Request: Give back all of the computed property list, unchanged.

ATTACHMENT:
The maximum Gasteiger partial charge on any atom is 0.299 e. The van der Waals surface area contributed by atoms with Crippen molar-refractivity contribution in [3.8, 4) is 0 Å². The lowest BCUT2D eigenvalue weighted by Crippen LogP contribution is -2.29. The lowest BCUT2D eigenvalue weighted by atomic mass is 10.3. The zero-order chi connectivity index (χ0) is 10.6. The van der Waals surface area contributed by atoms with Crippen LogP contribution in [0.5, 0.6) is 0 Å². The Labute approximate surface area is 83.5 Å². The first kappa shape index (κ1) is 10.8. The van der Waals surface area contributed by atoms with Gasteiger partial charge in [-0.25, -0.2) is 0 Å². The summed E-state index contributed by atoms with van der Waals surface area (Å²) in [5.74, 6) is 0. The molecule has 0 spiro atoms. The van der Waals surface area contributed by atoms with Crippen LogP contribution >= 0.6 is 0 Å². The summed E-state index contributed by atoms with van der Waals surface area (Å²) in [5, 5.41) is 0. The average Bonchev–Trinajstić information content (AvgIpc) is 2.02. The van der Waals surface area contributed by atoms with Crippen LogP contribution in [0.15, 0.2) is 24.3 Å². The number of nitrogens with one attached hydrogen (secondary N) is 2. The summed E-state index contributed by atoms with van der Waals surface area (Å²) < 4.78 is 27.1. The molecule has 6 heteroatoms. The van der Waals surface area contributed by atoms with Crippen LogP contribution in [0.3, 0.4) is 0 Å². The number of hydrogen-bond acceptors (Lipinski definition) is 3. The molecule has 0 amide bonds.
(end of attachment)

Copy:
The maximum Gasteiger partial charge on any atom is 0.299 e. The van der Waals surface area contributed by atoms with Crippen molar-refractivity contribution in [3.8, 4) is 0 Å². The lowest BCUT2D eigenvalue weighted by Crippen LogP contribution is -2.29. The lowest BCUT2D eigenvalue weighted by atomic mass is 10.3. The zero-order chi connectivity index (χ0) is 10.6. The van der Waals surface area contributed by atoms with Crippen LogP contribution in [0.5, 0.6) is 0 Å². The Labute approximate surface area is 83.5 Å². The first kappa shape index (κ1) is 10.8. The van der Waals surface area contributed by atoms with Gasteiger partial charge in [-0.25, -0.2) is 0 Å². The summed E-state index contributed by atoms with van der Waals surface area (Å²) in [5.74, 6) is 0. The molecule has 0 spiro atoms. The van der Waals surface area contributed by atoms with Crippen LogP contribution >= 0.6 is 0 Å². The summed E-state index contributed by atoms with van der Waals surface area (Å²) in [5, 5.41) is 0. The average Bonchev–Trinajstić information content (AvgIpc) is 2.02. The van der Waals surface area contributed by atoms with Crippen LogP contribution in [0.15, 0.2) is 24.3 Å². The number of nitrogens with one attached hydrogen (secondary N) is 2. The summed E-state index contributed by atoms with van der Waals surface area (Å²) < 4.78 is 27.1. The molecule has 6 heteroatoms. The van der Waals surface area contributed by atoms with Crippen LogP contribution in [0.3, 0.4) is 0 Å². The number of hydrogen-bond acceptors (Lipinski definition) is 3. The molecule has 0 amide bonds.